Insights on the Preferences and Usage of Financial Services by Savings Groups in Tanzania
This study of savings groups (SG) was conducted in Tanzania in 2017. Commissioned by the Savings at the Frontier (SatF) programme (a partnership between Mastercard Foundation and Oxford Policy Management) and Financial Sector Deepening Tanzania (FSDT), it was carried out by Development Pioneer Consultants (DPC), a Tanzanian firm, in collaboration with SG expert Paul Rippey.
Objective and research questions
The objective of the research was to identify the potential for linkages of SGs to formal financial service providers (FSPs) based on the needs, preferences, and usage of SGs in Tanzania, and to explore the potential for sustainable commercial relationships between FSPs and SGs. The research addressed four clusters of questions: the potential market for FSPs among groups and their members; the products and services used, and desired, by groups and their members; external factors that can have an effect (positive or negative) on FSP-group relations; and questions around the implementation of programmes including the perception of FSPs by members, various partners, and entry points.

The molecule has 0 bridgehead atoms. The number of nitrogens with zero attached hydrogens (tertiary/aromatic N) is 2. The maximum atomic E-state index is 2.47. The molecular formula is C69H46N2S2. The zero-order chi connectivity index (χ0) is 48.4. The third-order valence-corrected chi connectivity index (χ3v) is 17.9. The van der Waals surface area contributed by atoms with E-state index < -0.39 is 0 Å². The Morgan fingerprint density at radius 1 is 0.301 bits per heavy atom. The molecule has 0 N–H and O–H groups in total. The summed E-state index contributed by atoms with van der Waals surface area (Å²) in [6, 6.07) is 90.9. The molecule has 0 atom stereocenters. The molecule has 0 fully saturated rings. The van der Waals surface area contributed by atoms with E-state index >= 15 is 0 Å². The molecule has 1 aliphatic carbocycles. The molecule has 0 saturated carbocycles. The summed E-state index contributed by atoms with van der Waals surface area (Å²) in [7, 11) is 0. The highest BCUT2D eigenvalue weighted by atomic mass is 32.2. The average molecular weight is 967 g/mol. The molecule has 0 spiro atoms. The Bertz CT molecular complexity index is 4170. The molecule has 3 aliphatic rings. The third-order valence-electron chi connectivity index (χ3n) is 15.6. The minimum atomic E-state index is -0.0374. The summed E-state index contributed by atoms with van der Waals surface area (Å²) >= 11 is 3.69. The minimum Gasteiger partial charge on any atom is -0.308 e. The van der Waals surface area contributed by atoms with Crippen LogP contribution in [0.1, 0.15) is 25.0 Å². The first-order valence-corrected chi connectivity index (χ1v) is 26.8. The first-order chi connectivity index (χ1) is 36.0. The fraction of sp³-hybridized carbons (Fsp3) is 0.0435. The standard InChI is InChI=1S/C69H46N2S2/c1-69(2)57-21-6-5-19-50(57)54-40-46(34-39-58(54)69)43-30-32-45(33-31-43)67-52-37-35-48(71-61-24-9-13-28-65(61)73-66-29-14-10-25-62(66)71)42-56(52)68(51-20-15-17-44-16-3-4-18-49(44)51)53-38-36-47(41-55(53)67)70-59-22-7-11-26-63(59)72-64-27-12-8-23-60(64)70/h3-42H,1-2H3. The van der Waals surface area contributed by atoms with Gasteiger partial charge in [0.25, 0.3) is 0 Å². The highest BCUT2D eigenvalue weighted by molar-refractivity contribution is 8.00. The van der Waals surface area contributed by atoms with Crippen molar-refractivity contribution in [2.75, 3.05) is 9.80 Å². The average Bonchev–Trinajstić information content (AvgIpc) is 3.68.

The study consisted of an initial literature review to identify gaps in knowledge, followed by field research in four regions of Tanzania: Dar es Salaam, Zanzibar, Iringa, and Singida. The field work involved visits to 505 households (HHs) divided among the four regions to ask about SG membership in the HH. This exercise identified 617 members. Of these, 216 users were chosen at random to participate in an extensive interview concerning their personal activities and situation, their group, and their relations, attitude, and desires vis-à-vis FSPs. In addition, the researchers conducted 24 focus group discussions (FGDs) with informal financial groups (IFGs), and 30 key informant interviews (KIIs) with Community Development Officers (CDOs), group chairpersons, and representatives of NGOs and apex bodies active in providing formation, training and support to SGs.
The study's mixed methods approach, incorporating insights on the research design and findings from key stakeholders, has produced a set of findings which will contribute to the growing evidence base on how best to develop mutually beneficial relationships between FSPs and SGs. Please note, however, that the study's size and scope were limited, and its research procedures (including no night-time interviews and no call-backs) biased the sample in favour of female respondents. The study should, therefore, be considered along with other more detailed sources of information, including FinScope Tanzania 2017.